Twenty-seven inmates from California State Prison, Solano, were the most recent to receive certifications that eventually will enable them to counsel other inmates in addiction-treatment programs for alcohol and drug abuse.
The graduation ceremony in late May for the Offender Mentor Certification Program marked the inmates’ successful completion of 350 hours of academic classroom work and 300 hours in a closely supervised practicum. In addition, all have taken an internationally recognized exam sanctioned by the California Association of Alcoholism and Drug Abuse Counselors. They will move on to a 4,000-hour, clinically supervised internship as they prepare to become professional counselors.
All of the inmates chosen for the program had previously addressed their own problems with drug and alcohol use, problems shared by 58 percent of male inmates and 64 percent of females, by completing a Substance Abuse Treatment Program administered by CDCR.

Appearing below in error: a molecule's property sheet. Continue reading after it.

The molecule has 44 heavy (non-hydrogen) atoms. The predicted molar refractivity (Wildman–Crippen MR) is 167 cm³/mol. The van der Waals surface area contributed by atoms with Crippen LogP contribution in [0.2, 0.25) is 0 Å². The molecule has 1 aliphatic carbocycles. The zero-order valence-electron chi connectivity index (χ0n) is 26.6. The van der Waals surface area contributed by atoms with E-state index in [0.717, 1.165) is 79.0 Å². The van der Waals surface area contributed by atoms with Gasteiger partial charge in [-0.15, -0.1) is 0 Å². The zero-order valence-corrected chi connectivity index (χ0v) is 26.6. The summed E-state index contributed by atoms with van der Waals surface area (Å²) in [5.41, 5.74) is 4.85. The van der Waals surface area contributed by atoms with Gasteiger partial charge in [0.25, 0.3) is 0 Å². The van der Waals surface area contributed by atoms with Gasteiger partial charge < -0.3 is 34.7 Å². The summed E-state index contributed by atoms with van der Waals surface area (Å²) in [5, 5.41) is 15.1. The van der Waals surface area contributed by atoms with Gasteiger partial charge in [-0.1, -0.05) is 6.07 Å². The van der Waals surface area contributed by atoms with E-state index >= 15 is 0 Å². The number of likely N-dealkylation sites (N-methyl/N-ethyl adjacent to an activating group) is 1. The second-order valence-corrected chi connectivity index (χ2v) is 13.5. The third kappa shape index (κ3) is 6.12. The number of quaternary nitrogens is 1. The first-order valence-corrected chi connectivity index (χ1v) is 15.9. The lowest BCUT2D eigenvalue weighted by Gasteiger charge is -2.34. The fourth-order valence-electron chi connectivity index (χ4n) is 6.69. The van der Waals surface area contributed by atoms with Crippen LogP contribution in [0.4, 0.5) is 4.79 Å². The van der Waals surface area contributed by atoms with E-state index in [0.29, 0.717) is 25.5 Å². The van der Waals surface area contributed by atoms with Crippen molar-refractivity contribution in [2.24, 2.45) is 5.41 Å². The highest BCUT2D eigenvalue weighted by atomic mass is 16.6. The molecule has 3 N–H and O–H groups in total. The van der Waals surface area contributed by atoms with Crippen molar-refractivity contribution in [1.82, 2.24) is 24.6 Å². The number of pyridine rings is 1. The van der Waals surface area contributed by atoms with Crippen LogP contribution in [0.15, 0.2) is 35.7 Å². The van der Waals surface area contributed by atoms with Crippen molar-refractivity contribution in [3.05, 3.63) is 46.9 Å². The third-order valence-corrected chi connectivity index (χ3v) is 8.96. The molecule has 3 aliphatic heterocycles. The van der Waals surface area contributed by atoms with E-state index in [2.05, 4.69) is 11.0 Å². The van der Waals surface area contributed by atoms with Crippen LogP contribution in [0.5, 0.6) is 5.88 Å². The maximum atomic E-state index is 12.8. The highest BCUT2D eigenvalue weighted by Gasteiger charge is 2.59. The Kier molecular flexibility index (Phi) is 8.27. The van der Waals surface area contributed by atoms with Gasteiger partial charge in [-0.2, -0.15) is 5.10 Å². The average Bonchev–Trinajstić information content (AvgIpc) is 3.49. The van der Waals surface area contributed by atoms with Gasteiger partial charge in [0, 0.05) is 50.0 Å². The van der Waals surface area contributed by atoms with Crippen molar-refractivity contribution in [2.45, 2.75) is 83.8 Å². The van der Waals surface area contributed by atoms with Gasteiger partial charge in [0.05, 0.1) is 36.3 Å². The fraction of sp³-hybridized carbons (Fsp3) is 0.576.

“By addressing their own problems with substance abuse, these inmates are role models and a source of hope for other inmates who also struggle with addiction,” said CDCR Undersecretary Terri McDonald.
“When they become fully certified professionals, these graduates will enable the department to expand substance-abuse treatment to more inmates in a cost-effective way, which is especially valuable during these times of lean budgets.”
Established in 2008, the Offender Mentor Certification Program is a partnership between CDCR and the California Association of Alcoholism and Drug Abuse Counselors.
Another 47 inmates completed this program at Solano in August 2009, and 17 inmates from Valley State Prison for Women in Chowchilla graduated as certified mentors in January 2011.